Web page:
For those of us who have been fortunate enough to visit our nation’s capital, the National Statuary Hall in the U.S. Capitol is one of those must-see sites.
We read with interest a story in the Herald-Tribune of Sarasota, Fla., about a change that Florida is contemplating. While it isn’t the Sunshine State’s worst problem, the Herald-Tribune supports a move to place a statue of Mary McLeod Bethune in the National Statuary Hall.
Bethune’s story is incredible: She was born on a South Carolina farm in 1875, the 15th child of former slaves. Bethune worked in the fields until she was 10 and enrolled in a one-room school, where she learned to read — an achievement, she later said, that opened the world to her.
As an adult, Bethune attended seminary, then moved to Florida, where in 1904 she founded a five-girl school that grew exponentially until it finally became Bethune-Cookman University, a historically black institution.
Placing Bethune’s statue in the Capitol would right a longstanding wrong, bring welcome attention to Bethune and elevate her status among Floridians, as well as the legions of Americans who visit the hall in Washington, D.C., the Herald-Tribune notes.
Each state has two statues in the hall, located in the U.S. Capitol. The honorees are chosen by each state’s legislature: Many of them are well-known figures — Samuel Adams, Thomas Edison, Helen Keller, Will Rogers, and George Washington. New York’s statues are of Robert Livingston, who served on the committee to write the Declaration of Independence, and sculptor Erastus Dow Palmer.
Some statues may have worthy but somewhat obscure identities. Florida’s representatives in the hall fall into that category, critics say:
John Gorrie moved to Apalachicola after training in New York to be a physician. In the 19th century, he suspended basins filled with ice blocks — transported to Florida from northern lakes — in order to chill the sickrooms of fever-stricken patients. He later earned a patent to create an ice machine; the concept led to air conditioning.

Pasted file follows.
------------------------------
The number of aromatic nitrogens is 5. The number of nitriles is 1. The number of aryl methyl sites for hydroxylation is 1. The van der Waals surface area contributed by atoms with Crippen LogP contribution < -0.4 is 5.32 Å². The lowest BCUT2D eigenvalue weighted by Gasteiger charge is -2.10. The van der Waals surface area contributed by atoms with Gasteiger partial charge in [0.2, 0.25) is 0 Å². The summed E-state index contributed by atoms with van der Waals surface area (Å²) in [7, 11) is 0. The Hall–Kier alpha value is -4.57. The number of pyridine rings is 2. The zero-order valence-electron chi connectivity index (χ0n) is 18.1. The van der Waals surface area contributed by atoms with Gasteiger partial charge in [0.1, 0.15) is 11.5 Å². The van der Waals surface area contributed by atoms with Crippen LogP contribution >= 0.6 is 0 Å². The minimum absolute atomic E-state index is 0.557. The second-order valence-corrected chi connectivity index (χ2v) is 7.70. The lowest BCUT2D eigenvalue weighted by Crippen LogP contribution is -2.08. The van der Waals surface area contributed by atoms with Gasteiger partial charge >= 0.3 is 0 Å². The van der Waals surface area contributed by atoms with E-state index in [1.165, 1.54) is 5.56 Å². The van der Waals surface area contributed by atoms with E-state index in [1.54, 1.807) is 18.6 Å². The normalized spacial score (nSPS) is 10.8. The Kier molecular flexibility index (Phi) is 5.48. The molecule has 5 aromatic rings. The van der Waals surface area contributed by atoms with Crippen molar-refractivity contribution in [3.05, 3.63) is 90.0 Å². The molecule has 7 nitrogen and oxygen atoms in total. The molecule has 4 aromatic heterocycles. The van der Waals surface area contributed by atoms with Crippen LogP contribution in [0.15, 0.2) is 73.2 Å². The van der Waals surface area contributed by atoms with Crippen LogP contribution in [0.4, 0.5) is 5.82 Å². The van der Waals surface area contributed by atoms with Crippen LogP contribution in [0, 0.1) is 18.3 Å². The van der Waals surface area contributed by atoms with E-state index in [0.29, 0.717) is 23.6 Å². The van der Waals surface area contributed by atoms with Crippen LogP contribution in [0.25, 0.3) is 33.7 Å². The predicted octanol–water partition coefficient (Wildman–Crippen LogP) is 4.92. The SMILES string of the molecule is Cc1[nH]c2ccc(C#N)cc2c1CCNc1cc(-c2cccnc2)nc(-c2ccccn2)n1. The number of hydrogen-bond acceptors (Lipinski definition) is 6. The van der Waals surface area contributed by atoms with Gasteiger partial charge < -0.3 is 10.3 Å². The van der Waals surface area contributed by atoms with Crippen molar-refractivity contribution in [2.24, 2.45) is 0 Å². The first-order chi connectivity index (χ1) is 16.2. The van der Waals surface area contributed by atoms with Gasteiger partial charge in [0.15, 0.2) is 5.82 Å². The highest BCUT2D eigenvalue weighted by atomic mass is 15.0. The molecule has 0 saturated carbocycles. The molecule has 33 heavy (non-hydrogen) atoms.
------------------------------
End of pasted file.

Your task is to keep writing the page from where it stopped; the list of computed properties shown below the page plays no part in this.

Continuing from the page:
Edmund Kirby Smith was born in St. Augustine in 1824. At 21, he departed to attend the U.S. Military Academy. He fought gallantly for the United States in the Mexican American War but, in 1861, resigned from the Army. He surrendered the last military force of the Confederacy.
Three years ago, as Americans reassessed tributes to Confederates, a movement began to replace Smith’s statue. The Florida Department of State solicited nominees from the public, and Bethune by far received the most mentions. She then received support from a special selection committee.
Only four statues in the Capitol hall have been replaced.
Bethune was a national leader in the civil rights movement and an adviser to U.S. presidents and the military. Known as the First Lady of Struggle, until her death in 1955 Bethune was one of the most influential African-Americans of the 20th century. Her statue in Black History Month would be a fitting tribute.